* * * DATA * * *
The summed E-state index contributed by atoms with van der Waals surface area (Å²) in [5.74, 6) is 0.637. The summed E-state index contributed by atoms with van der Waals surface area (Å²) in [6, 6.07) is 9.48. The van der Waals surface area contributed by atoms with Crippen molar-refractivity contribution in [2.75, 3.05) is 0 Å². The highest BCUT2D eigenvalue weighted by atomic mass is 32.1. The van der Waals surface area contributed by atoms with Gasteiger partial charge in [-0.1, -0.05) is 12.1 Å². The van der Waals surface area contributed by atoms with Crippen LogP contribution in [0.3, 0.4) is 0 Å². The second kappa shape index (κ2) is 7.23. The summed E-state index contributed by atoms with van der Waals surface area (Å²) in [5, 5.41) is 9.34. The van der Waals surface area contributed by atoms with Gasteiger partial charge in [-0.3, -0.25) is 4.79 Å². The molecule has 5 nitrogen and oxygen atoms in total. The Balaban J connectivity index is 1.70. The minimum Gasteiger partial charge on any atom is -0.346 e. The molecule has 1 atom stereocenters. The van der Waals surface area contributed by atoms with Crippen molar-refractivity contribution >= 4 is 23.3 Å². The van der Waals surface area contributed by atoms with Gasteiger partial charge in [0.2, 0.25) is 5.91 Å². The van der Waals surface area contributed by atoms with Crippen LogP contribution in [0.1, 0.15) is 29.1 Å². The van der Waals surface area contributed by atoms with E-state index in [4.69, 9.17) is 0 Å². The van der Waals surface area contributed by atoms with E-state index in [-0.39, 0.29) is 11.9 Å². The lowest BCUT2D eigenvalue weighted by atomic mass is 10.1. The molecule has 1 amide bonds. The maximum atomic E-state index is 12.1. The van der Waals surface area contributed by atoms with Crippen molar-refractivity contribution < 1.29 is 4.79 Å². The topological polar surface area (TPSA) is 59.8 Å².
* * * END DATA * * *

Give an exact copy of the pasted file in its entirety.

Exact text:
The summed E-state index contributed by atoms with van der Waals surface area (Å²) in [5.74, 6) is 0.637. The summed E-state index contributed by atoms with van der Waals surface area (Å²) in [6, 6.07) is 9.48. The van der Waals surface area contributed by atoms with Crippen molar-refractivity contribution in [2.75, 3.05) is 0 Å². The highest BCUT2D eigenvalue weighted by atomic mass is 32.1. The van der Waals surface area contributed by atoms with Gasteiger partial charge in [-0.1, -0.05) is 12.1 Å². The van der Waals surface area contributed by atoms with Crippen LogP contribution in [0.3, 0.4) is 0 Å². The second kappa shape index (κ2) is 7.23. The summed E-state index contributed by atoms with van der Waals surface area (Å²) in [5, 5.41) is 9.34. The van der Waals surface area contributed by atoms with Gasteiger partial charge in [-0.3, -0.25) is 4.79 Å². The molecule has 5 nitrogen and oxygen atoms in total. The Balaban J connectivity index is 1.70. The minimum Gasteiger partial charge on any atom is -0.346 e. The molecule has 1 atom stereocenters. The van der Waals surface area contributed by atoms with Crippen molar-refractivity contribution >= 4 is 23.3 Å². The van der Waals surface area contributed by atoms with Gasteiger partial charge in [0.2, 0.25) is 5.91 Å². The van der Waals surface area contributed by atoms with Crippen LogP contribution in [0.1, 0.15) is 29.1 Å². The van der Waals surface area contributed by atoms with E-state index in [4.69, 9.17) is 0 Å². The van der Waals surface area contributed by atoms with E-state index in [-0.39, 0.29) is 11.9 Å². The lowest BCUT2D eigenvalue weighted by atomic mass is 10.1. The molecule has 1 amide bonds. The maximum atomic E-state index is 12.1. The van der Waals surface area contributed by atoms with Crippen molar-refractivity contribution < 1.29 is 4.79 Å². The topological polar surface area (TPSA) is 59.8 Å².